SAN FRANCISCO – Oakland is a city on the rise and it just won’t take any more slights. No more references to it having “no there there.” No more stereotypes as a crime-plagued city. And, please, stop the unflattering comparisons to its famous neighbor across the Bay.
San Francisco is not all that, after all. And to prove it, the city of Oakland has launched an ad campaign that points out the “ills” of its friendly rival.
“Tired of living where the sun don’t shine?” asks an ad displaying the city of Oakland symbol atop a San Francisco cab.
“San Francisco is the place to be ... overcharged for rent,” reads another ad at the Oakland airport.
“It’s a tongue-in-cheek campaign that brings to light the virtues of Oakland,” said Oakland Mayor Jerry Brown. “San Francisco takes itself very seriously. We in Oakland don’t.”
“San Francisco is a great city, I grew up there,” he added. “But they are the first to get the fog and the last one to get the sun.”
Launched in March, the advertising campaign is expected to last a year. The ads are being published in local newspapers, spread throughout Oakland and displayed around San Francisco on taxi cabs.
Oakland officials see the campaign as a way to compete for business, and as an opportunity to narrow the gap between how the city is perceived and its reality.
“We hope to demonstrate to folks that Oakland has a lot to offer as a place to live, work and do business,” said Samee Roberts, Oakland’s marketing manager.
In the past, Oakland has been identified as a city with high crime rates and unemployment. Author Gertrude Stein once said that Oakland — where she spent her childhood — was a city with “no there there.”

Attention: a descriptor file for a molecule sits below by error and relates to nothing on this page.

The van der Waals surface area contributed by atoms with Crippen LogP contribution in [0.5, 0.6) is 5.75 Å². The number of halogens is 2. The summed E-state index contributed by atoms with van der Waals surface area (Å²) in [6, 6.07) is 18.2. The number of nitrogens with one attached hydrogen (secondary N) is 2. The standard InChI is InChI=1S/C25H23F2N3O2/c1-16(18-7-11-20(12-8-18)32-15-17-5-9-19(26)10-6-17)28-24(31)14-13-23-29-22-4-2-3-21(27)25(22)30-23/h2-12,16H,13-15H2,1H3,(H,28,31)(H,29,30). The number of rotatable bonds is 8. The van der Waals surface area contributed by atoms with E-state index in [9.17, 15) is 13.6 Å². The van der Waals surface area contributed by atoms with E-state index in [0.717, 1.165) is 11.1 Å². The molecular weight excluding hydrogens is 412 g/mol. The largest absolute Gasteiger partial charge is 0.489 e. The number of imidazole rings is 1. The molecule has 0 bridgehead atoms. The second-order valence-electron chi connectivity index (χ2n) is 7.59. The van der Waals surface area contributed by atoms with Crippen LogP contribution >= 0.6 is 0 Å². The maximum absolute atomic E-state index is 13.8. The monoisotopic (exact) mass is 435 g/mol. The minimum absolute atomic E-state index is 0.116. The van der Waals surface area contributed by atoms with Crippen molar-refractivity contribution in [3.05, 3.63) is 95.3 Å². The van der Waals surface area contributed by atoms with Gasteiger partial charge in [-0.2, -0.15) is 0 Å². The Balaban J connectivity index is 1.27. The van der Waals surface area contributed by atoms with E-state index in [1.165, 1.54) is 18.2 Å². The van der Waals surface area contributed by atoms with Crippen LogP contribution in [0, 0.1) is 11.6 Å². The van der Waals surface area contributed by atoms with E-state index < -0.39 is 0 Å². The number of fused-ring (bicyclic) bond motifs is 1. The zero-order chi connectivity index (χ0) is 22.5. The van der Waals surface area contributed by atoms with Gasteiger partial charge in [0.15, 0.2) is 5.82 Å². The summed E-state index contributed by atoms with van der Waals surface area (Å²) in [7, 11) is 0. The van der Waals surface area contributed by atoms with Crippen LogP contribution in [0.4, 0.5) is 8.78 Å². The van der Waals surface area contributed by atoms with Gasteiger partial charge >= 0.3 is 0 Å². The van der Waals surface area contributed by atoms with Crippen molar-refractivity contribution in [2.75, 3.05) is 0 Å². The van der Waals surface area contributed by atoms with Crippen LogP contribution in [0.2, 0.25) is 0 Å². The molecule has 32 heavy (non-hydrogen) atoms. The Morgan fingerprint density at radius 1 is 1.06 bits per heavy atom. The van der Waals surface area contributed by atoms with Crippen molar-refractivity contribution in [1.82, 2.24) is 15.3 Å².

Oakland has taken steps to become a bustling business center.
The advertising campaign is part of a larger development plan the city put in motion in 1999 to attract investment, Roberts said.
Among other things, Oakland is investing $1.2 billion in port development projects, $1.5 billion to expand its airport and an estimated $250 million to further revamp its waterfront.
Oakland’s efforts are paying off.
Census figures show its population grew by 7 percent in the 1990s, making Oakland the eighth-largest city in California.
Its port is now the nation’s fourth busiest and, in the last couple of years, some 300 new companies moved to Oakland, bringing along 10,000 jobs. Forbes magazine this year ranked Oakland as the nation’s 10th-best place for “business and careers.”
“Any time you are in the shadow of a bigger city you struggle to find your own identity,” Roberts said. “Sometimes you have to be a little bold to get your point across.”
This time the boldness came courtesy of Young and Rubicam, a San Francisco advertising firm that is working for the city of Oakland pro bono.
“We wanted to bring attention to the misperception that Oakland is a place to avoid,” said Stephen Creet, Young and Rubicam’s executive creative director. “We were not trying to be mean-spirited. It just seemed logical to get the attention of people who live in San Francisco first.”
The next step will be to get the attention of a national audience. In October, the ads will appear in business magazines throughout the country.
For their part, San Francisco officials are not worried and have not paid much attention to the sassy ad campaign.
“We have not seen the ads,” said P.J. Johnson, spokesman for Mayor Willie Brown. “When another city has to point to your city to draw comparison, it’s really a form of flattery more than anything.”